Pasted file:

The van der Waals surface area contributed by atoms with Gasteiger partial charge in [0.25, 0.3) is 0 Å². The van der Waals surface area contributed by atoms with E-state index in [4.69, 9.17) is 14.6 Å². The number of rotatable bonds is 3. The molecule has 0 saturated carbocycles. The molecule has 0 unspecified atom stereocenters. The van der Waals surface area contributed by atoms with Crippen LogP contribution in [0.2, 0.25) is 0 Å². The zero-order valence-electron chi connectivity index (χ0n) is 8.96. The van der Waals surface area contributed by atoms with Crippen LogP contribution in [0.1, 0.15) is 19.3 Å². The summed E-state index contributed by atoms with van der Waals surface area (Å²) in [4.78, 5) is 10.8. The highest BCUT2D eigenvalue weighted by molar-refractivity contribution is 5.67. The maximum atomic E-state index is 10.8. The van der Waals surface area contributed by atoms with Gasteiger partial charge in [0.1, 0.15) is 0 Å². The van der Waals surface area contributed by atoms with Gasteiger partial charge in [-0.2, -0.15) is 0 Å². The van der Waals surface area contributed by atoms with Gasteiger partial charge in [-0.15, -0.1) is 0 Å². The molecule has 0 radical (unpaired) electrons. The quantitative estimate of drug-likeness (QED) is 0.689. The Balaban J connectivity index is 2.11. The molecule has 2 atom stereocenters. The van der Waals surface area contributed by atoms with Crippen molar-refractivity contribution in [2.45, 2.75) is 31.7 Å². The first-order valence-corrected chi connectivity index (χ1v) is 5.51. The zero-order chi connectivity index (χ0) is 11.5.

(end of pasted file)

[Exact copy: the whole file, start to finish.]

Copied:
The van der Waals surface area contributed by atoms with Gasteiger partial charge in [0.25, 0.3) is 0 Å². The van der Waals surface area contributed by atoms with E-state index in [4.69, 9.17) is 14.6 Å². The number of rotatable bonds is 3. The molecule has 0 saturated carbocycles. The molecule has 0 unspecified atom stereocenters. The van der Waals surface area contributed by atoms with Crippen LogP contribution in [0.2, 0.25) is 0 Å². The zero-order valence-electron chi connectivity index (χ0n) is 8.96. The van der Waals surface area contributed by atoms with Crippen LogP contribution in [0.1, 0.15) is 19.3 Å². The summed E-state index contributed by atoms with van der Waals surface area (Å²) in [4.78, 5) is 10.8. The highest BCUT2D eigenvalue weighted by molar-refractivity contribution is 5.67. The maximum atomic E-state index is 10.8. The van der Waals surface area contributed by atoms with Gasteiger partial charge in [0.1, 0.15) is 0 Å². The van der Waals surface area contributed by atoms with Gasteiger partial charge in [-0.2, -0.15) is 0 Å². The van der Waals surface area contributed by atoms with Gasteiger partial charge in [-0.15, -0.1) is 0 Å². The molecule has 0 radical (unpaired) electrons. The quantitative estimate of drug-likeness (QED) is 0.689. The Balaban J connectivity index is 2.11. The molecule has 2 atom stereocenters. The van der Waals surface area contributed by atoms with Crippen molar-refractivity contribution in [2.45, 2.75) is 31.7 Å². The first-order valence-corrected chi connectivity index (χ1v) is 5.51. The zero-order chi connectivity index (χ0) is 11.5.